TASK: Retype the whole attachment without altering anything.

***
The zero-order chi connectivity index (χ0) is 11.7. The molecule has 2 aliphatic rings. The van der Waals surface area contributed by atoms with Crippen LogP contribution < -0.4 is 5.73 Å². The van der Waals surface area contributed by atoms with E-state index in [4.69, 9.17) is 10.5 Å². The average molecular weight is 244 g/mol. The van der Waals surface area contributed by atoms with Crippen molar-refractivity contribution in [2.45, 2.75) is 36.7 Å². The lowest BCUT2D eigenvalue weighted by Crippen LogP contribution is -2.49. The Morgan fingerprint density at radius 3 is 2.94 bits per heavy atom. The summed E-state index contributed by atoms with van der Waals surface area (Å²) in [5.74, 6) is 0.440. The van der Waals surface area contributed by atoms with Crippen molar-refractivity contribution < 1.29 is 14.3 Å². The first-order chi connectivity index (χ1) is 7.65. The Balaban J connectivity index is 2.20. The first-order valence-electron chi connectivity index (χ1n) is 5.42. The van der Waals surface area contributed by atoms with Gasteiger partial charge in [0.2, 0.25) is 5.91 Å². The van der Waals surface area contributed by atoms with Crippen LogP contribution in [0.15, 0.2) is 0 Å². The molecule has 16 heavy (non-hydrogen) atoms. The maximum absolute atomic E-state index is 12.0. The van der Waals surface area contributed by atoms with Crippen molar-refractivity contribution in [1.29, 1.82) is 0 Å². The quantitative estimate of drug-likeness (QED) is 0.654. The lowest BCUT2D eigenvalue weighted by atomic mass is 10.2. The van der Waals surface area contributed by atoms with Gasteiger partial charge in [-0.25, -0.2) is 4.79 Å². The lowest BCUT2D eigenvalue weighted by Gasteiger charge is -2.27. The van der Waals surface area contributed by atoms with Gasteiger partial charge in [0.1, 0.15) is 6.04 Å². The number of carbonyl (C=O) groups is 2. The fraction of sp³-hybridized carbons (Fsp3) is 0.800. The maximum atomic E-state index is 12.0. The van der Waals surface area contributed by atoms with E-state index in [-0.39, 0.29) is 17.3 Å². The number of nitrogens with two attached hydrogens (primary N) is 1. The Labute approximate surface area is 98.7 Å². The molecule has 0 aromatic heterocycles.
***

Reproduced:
The zero-order chi connectivity index (χ0) is 11.7. The molecule has 2 aliphatic rings. The van der Waals surface area contributed by atoms with Crippen LogP contribution < -0.4 is 5.73 Å². The van der Waals surface area contributed by atoms with E-state index in [4.69, 9.17) is 10.5 Å². The average molecular weight is 244 g/mol. The van der Waals surface area contributed by atoms with Crippen molar-refractivity contribution in [2.45, 2.75) is 36.7 Å². The lowest BCUT2D eigenvalue weighted by Crippen LogP contribution is -2.49. The Morgan fingerprint density at radius 3 is 2.94 bits per heavy atom. The summed E-state index contributed by atoms with van der Waals surface area (Å²) in [5.74, 6) is 0.440. The van der Waals surface area contributed by atoms with Crippen molar-refractivity contribution < 1.29 is 14.3 Å². The first-order chi connectivity index (χ1) is 7.65. The Balaban J connectivity index is 2.20. The first-order valence-electron chi connectivity index (χ1n) is 5.42. The van der Waals surface area contributed by atoms with Gasteiger partial charge in [0.2, 0.25) is 5.91 Å². The van der Waals surface area contributed by atoms with Crippen LogP contribution in [0.15, 0.2) is 0 Å². The molecule has 16 heavy (non-hydrogen) atoms. The maximum absolute atomic E-state index is 12.0. The van der Waals surface area contributed by atoms with Crippen molar-refractivity contribution in [1.29, 1.82) is 0 Å². The quantitative estimate of drug-likeness (QED) is 0.654. The lowest BCUT2D eigenvalue weighted by atomic mass is 10.2. The van der Waals surface area contributed by atoms with Gasteiger partial charge in [-0.25, -0.2) is 4.79 Å². The lowest BCUT2D eigenvalue weighted by Gasteiger charge is -2.27. The van der Waals surface area contributed by atoms with Gasteiger partial charge in [0.1, 0.15) is 6.04 Å². The number of carbonyl (C=O) groups is 2. The fraction of sp³-hybridized carbons (Fsp3) is 0.800. The maximum atomic E-state index is 12.0. The van der Waals surface area contributed by atoms with E-state index in [-0.39, 0.29) is 17.3 Å². The number of nitrogens with two attached hydrogens (primary N) is 1. The Labute approximate surface area is 98.7 Å². The molecule has 0 aromatic heterocycles.